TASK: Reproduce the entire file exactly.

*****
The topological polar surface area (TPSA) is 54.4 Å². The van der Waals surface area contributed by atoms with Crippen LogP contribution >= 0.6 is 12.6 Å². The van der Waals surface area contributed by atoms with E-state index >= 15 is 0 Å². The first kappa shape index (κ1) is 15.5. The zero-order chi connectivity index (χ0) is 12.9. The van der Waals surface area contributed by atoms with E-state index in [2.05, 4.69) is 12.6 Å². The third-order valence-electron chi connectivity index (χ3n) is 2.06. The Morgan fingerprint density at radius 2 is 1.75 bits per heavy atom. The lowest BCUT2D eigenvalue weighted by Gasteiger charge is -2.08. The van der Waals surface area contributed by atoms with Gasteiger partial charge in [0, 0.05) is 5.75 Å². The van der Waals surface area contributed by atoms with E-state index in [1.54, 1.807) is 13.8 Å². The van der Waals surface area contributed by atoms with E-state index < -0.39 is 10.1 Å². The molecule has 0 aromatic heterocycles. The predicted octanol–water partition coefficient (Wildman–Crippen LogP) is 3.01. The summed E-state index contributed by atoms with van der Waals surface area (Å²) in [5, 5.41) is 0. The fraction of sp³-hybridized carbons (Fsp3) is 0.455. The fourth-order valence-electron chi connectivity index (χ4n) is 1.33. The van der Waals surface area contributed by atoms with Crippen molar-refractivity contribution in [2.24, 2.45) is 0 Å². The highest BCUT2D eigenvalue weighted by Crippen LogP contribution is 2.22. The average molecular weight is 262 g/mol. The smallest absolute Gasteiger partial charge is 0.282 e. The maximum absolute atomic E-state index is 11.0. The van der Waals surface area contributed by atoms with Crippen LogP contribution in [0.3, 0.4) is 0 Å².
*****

The topological polar surface area (TPSA) is 54.4 Å². The van der Waals surface area contributed by atoms with Crippen LogP contribution >= 0.6 is 12.6 Å². The van der Waals surface area contributed by atoms with E-state index >= 15 is 0 Å². The first kappa shape index (κ1) is 15.5. The zero-order chi connectivity index (χ0) is 12.9. The van der Waals surface area contributed by atoms with E-state index in [2.05, 4.69) is 12.6 Å². The third-order valence-electron chi connectivity index (χ3n) is 2.06. The Morgan fingerprint density at radius 2 is 1.75 bits per heavy atom. The lowest BCUT2D eigenvalue weighted by Gasteiger charge is -2.08. The van der Waals surface area contributed by atoms with Gasteiger partial charge in [0, 0.05) is 5.75 Å². The van der Waals surface area contributed by atoms with E-state index in [1.54, 1.807) is 13.8 Å². The van der Waals surface area contributed by atoms with E-state index < -0.39 is 10.1 Å². The molecule has 0 aromatic heterocycles. The predicted octanol–water partition coefficient (Wildman–Crippen LogP) is 3.01. The summed E-state index contributed by atoms with van der Waals surface area (Å²) in [5, 5.41) is 0. The fraction of sp³-hybridized carbons (Fsp3) is 0.455. The fourth-order valence-electron chi connectivity index (χ4n) is 1.33. The van der Waals surface area contributed by atoms with Crippen molar-refractivity contribution in [2.24, 2.45) is 0 Å². The highest BCUT2D eigenvalue weighted by Crippen LogP contribution is 2.22. The average molecular weight is 262 g/mol. The smallest absolute Gasteiger partial charge is 0.282 e. The maximum absolute atomic E-state index is 11.0. The van der Waals surface area contributed by atoms with Crippen LogP contribution in [0.3, 0.4) is 0 Å².